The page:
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Systematic Theology: Volume 1, The Doctrine of God
Fortress Press, 2015
539 pp., 49.00
Daniel J. Treier
Theology on Fire
Among my dumber pronouncements of the last decade: "The genre of the multi-volume systematic theology is apparently dead." What American would have the learned means? What Brit would have the motivation to transcend the essay, or what German to transcend Barth's successor Pannenberg (and the quasi-systematic Moltmann)? And who outside "the West" would have the opportunity?
My pronouncement proved to be premature, the death of "systematic" theology greatly exaggerated. Of course my bet was hedged. Evangelical theologies would continue proliferating (but only textbooks); Robert Jenson made a daring effort in the late 1990s (but really of one-volume scope); and still others have appeared, from the likes of Donald Bloesch (but not daring enough). My chief wager: "Postmodern" trends left even traditionalists commenting on or trying to imitate Thomas Aquinas or Barth rather than taking up their task, with everyone else avoiding "systems" like the plague. Plus the genre in question was hardly widespread or historically dominant: Did Augustine write a systematic theology?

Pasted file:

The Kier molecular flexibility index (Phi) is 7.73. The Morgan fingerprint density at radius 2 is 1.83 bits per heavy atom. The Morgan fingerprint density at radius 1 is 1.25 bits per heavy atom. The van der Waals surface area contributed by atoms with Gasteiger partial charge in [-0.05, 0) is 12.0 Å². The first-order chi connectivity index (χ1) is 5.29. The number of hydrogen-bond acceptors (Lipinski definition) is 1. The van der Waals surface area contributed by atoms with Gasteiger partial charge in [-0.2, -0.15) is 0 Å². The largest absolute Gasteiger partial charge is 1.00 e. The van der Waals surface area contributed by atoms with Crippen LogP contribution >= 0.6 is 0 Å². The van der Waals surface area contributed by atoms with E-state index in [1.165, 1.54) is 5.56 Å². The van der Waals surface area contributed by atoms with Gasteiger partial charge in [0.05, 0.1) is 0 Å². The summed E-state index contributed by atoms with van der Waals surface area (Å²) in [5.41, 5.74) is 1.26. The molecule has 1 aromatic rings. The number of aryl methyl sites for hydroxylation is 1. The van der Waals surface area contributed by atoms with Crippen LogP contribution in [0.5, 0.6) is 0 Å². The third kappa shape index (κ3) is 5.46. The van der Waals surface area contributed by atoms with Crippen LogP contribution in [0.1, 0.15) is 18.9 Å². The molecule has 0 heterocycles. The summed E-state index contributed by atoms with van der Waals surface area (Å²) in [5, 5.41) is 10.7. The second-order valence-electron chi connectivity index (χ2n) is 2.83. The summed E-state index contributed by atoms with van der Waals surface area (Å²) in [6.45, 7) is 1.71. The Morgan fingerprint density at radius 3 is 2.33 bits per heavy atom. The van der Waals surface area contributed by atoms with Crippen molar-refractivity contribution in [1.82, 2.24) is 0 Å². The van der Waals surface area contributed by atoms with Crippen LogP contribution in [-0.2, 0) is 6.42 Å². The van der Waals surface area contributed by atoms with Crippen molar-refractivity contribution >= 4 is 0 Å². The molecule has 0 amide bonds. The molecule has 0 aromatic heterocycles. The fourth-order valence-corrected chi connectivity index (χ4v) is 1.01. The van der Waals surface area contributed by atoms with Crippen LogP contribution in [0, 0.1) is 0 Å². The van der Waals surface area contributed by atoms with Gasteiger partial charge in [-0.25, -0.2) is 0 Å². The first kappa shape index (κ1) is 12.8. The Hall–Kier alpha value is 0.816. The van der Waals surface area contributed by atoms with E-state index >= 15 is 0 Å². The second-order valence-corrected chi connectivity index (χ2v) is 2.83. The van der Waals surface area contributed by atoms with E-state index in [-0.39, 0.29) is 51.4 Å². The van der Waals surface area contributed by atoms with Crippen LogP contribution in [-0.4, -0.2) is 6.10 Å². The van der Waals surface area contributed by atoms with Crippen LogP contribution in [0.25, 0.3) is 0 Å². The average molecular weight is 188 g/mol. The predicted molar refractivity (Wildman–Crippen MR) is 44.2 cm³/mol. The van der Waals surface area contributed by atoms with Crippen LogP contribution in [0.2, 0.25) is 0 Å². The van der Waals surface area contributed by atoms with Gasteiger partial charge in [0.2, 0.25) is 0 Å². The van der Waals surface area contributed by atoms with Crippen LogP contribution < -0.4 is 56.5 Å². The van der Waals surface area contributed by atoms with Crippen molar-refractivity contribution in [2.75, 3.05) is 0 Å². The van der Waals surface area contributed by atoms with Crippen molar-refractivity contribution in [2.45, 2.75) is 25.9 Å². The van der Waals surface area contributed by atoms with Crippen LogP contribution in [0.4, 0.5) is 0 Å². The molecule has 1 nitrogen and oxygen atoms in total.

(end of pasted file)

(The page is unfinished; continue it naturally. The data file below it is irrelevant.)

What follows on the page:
The last three decades have reenergized the discipline, however, and the last three years have reenergized its multi-volume genre. Veli-Matti Kärkkäinen, a Finnish Pentecostal who also teaches at Fuller Seminary, has published (as of this writing) three volumes of his series A Constructive Christian Theology for a Pluralistic World (Eerdmans). Sarah Coakley, an Anglican priest who teaches philosophy and theology at Cambridge University, has published the first volume in a projected four-part series (already reviewed in Books & Culture). Other luminaries are rumored to have large-scale dogmatics underway or on the drawing board.
And the blogosphere's most recent dogmatic buzz concerns Systematic Theology Volume 1: The Doctrine of God from Katherine Sonderegger, an Episcopal priest who teaches at Virginia Theological Seminary. Her book is sufficiently ...